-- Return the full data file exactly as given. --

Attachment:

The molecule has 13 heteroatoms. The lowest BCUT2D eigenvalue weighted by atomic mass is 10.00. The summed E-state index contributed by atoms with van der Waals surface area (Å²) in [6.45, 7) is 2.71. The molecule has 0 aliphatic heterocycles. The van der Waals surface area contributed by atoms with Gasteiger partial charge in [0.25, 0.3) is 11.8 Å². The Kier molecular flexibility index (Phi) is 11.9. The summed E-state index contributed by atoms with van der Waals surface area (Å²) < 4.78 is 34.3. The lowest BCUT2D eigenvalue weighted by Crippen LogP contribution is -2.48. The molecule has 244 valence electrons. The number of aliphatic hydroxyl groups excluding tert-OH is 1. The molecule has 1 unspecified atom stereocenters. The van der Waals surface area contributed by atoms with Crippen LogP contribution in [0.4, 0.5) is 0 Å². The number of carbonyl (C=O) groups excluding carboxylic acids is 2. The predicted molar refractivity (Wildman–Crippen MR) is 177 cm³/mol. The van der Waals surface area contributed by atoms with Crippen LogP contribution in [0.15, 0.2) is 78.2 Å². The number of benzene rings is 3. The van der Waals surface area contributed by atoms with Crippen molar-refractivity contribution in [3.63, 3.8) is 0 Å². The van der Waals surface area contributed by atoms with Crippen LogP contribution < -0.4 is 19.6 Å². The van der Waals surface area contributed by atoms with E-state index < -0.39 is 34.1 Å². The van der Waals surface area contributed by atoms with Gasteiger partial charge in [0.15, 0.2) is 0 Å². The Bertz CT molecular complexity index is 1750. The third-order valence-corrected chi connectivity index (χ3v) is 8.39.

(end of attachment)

The molecule has 13 heteroatoms. The lowest BCUT2D eigenvalue weighted by atomic mass is 10.00. The summed E-state index contributed by atoms with van der Waals surface area (Å²) in [6.45, 7) is 2.71. The molecule has 0 aliphatic heterocycles. The van der Waals surface area contributed by atoms with Gasteiger partial charge in [0.25, 0.3) is 11.8 Å². The Kier molecular flexibility index (Phi) is 11.9. The summed E-state index contributed by atoms with van der Waals surface area (Å²) < 4.78 is 34.3. The lowest BCUT2D eigenvalue weighted by Crippen LogP contribution is -2.48. The molecule has 244 valence electrons. The number of aliphatic hydroxyl groups excluding tert-OH is 1. The molecule has 1 unspecified atom stereocenters. The van der Waals surface area contributed by atoms with Crippen LogP contribution in [0.4, 0.5) is 0 Å². The number of carbonyl (C=O) groups excluding carboxylic acids is 2. The predicted molar refractivity (Wildman–Crippen MR) is 177 cm³/mol. The van der Waals surface area contributed by atoms with Crippen LogP contribution in [0.15, 0.2) is 78.2 Å². The number of benzene rings is 3. The van der Waals surface area contributed by atoms with Crippen molar-refractivity contribution in [3.63, 3.8) is 0 Å². The van der Waals surface area contributed by atoms with Crippen LogP contribution < -0.4 is 19.6 Å². The van der Waals surface area contributed by atoms with E-state index < -0.39 is 34.1 Å². The van der Waals surface area contributed by atoms with Gasteiger partial charge in [0.15, 0.2) is 0 Å². The Bertz CT molecular complexity index is 1750. The third-order valence-corrected chi connectivity index (χ3v) is 8.39.